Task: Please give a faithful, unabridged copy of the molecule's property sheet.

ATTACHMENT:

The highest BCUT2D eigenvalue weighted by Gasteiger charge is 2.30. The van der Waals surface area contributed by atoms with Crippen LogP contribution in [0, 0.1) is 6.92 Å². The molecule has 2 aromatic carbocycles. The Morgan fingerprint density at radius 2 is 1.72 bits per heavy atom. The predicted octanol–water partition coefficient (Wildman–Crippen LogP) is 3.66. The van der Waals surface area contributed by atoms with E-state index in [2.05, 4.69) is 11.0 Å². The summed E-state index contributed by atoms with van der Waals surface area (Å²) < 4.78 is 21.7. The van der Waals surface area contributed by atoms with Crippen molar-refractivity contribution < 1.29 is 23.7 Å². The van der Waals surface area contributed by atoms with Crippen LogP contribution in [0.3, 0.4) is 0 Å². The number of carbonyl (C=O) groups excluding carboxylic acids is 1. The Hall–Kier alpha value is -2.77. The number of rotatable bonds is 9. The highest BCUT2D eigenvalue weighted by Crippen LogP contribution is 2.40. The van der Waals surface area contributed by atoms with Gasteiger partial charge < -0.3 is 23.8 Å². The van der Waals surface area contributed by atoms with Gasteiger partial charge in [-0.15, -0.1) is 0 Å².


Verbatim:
The highest BCUT2D eigenvalue weighted by Gasteiger charge is 2.30. The van der Waals surface area contributed by atoms with Crippen LogP contribution in [0, 0.1) is 6.92 Å². The molecule has 2 aromatic carbocycles. The Morgan fingerprint density at radius 2 is 1.72 bits per heavy atom. The predicted octanol–water partition coefficient (Wildman–Crippen LogP) is 3.66. The van der Waals surface area contributed by atoms with E-state index in [2.05, 4.69) is 11.0 Å². The summed E-state index contributed by atoms with van der Waals surface area (Å²) < 4.78 is 21.7. The van der Waals surface area contributed by atoms with Crippen molar-refractivity contribution < 1.29 is 23.7 Å². The van der Waals surface area contributed by atoms with Crippen LogP contribution in [0.3, 0.4) is 0 Å². The number of carbonyl (C=O) groups excluding carboxylic acids is 1. The Hall–Kier alpha value is -2.77. The number of rotatable bonds is 9. The highest BCUT2D eigenvalue weighted by Crippen LogP contribution is 2.40. The van der Waals surface area contributed by atoms with Gasteiger partial charge < -0.3 is 23.8 Å². The van der Waals surface area contributed by atoms with Gasteiger partial charge in [-0.15, -0.1) is 0 Å².